J J the Jet Plane won five straight races in South Africa from March through July of 2008, was idled for almost seven months before resurfacing in Dubai, where he won the Group 3 Al Quoz Sprint in his second start. He went on to run with distinction in England during the summer of 2009, returned home briefly and was exported again in 2010 to defeat Singapore star Rocket Man in a thrilling renewal of the Group 1 Hong Kong Sprint at Sha Tin.
The quality of that race was reinforced when "J J" and The Rocket Man accounted for both the featured sprint races on the Dubai World Cup night the following March.
But even in the face of such proven success, it's tough to justify taking a good horse out of the country under the current restrictions. And, obviously, top horses from other jurisdictions are not likely to be found in South Africa's big races.
World-class horses, however, can be imported for stud duty and the nation's luxurious stud farms have done just that, quickly lifting the quality of the nation's breeding industry.
Summerhill Stud, overseen by the colorful and knowledgable Mick Goss, has been the nation's leading breeder by earnings for 10 years and counting. Goss recently lamented that as his stallions acquire reputations, they tend to be whisked away to richer climes and he is forced to find replacements.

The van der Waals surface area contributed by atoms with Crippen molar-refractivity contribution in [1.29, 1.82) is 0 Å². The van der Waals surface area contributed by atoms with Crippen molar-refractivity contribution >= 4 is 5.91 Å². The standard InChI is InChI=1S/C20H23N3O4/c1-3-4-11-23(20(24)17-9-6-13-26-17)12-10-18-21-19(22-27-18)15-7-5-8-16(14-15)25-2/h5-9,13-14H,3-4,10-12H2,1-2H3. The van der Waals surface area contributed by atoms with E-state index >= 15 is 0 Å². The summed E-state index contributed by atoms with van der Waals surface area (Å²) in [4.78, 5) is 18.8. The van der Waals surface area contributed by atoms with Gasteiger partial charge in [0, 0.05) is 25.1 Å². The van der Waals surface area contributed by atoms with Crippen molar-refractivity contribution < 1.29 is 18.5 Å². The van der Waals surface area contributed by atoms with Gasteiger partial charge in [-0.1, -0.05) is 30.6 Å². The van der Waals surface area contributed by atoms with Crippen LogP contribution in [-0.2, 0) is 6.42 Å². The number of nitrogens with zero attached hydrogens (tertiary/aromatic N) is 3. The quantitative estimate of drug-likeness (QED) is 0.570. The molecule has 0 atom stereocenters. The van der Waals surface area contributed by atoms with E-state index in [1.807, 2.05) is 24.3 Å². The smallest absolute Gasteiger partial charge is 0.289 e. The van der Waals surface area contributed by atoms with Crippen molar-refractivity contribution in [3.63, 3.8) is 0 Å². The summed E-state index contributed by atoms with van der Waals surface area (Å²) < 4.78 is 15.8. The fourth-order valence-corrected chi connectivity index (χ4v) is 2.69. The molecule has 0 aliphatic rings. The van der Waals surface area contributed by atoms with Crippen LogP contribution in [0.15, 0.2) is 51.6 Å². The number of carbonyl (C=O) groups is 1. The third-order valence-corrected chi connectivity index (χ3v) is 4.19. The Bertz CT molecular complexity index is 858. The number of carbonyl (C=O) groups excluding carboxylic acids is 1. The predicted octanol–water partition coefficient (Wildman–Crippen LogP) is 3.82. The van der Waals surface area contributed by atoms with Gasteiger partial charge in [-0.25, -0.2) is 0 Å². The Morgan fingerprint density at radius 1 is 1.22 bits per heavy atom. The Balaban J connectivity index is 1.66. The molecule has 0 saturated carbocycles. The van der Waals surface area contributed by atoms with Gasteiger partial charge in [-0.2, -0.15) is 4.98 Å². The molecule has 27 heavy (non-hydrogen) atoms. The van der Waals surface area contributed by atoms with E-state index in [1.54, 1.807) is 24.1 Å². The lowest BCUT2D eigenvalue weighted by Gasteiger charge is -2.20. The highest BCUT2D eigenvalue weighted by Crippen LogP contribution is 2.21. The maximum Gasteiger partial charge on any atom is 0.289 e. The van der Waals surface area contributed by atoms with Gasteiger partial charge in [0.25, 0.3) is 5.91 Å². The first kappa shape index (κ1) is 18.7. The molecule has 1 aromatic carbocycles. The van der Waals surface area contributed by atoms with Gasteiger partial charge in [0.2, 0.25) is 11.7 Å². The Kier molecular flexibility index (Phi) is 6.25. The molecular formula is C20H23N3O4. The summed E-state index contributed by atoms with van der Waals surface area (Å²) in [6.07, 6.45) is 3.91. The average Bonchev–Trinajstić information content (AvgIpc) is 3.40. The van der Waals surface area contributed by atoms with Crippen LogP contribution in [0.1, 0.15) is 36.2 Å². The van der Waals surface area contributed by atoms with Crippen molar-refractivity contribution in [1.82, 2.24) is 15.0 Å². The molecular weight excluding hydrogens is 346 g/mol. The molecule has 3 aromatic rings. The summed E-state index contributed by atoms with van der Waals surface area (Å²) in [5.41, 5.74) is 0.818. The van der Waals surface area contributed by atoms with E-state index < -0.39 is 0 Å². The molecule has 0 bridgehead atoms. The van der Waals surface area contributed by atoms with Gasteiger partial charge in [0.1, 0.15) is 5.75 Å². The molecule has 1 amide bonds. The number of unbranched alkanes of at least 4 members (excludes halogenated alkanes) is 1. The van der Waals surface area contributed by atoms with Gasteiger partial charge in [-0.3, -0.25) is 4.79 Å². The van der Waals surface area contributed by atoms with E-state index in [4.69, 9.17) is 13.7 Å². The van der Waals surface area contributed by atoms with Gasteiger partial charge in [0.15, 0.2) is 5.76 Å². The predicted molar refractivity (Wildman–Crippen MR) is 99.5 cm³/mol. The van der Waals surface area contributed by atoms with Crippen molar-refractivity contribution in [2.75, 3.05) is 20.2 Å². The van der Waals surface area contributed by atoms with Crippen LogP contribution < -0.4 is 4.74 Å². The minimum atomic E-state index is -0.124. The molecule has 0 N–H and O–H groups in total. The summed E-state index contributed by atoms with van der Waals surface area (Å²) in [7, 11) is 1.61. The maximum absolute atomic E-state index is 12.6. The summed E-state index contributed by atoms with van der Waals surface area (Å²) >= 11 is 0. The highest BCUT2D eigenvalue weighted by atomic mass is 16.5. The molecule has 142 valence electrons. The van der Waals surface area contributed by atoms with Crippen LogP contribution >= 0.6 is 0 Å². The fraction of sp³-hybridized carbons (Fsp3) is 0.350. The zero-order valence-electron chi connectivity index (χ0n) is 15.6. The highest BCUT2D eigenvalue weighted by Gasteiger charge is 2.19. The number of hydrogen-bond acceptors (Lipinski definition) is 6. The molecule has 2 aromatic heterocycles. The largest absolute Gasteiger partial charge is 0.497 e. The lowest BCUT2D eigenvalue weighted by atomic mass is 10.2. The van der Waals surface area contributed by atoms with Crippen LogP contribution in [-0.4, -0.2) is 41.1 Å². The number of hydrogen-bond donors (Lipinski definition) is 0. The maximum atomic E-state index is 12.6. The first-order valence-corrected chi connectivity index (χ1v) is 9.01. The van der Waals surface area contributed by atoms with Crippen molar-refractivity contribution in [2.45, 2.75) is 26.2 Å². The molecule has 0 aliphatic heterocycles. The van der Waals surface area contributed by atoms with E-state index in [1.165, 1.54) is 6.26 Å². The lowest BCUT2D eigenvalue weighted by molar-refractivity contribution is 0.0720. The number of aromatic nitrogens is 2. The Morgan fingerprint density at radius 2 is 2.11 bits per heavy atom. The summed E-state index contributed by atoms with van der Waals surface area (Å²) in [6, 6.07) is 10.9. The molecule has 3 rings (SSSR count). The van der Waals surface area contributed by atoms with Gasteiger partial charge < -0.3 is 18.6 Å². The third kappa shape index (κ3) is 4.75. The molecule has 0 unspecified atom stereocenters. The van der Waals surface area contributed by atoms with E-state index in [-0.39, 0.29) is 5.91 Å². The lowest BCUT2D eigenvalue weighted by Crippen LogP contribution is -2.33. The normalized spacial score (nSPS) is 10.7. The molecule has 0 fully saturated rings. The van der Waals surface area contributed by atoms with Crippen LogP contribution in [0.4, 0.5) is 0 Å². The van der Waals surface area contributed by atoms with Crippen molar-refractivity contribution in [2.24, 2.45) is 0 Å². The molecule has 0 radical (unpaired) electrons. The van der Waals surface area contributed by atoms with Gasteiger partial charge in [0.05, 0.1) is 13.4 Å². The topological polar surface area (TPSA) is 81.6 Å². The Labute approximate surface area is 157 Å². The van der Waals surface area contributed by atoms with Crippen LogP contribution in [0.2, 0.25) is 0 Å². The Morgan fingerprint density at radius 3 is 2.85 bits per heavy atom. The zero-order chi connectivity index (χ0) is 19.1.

The 10 championships testify to his success in doing just that. While showing his stallions to a group of visitors the day after the 2016 Durban July, Goss asked for prayers, not for his recently threatened health, "but for the next big stallion, which God has always delivered to Summerhill."
So, the industry soldiers on. And, frankly, it doesn't seem too much a burden on occasions like the Vodacom Durban July, held annually on the first Saturday of that month, when a throng descends upon Greyville, ready to party. Appropriately, it's officially billed as "Africa's Greatest Horseracing Event," because it's much more than just a race.
The course is decked out with scores of private tents, hosting parties that start early and last until they turn out the lights. There are fashion shows for local designers, one offering as a prize a trip for two to attend New York's famous Fashion Week.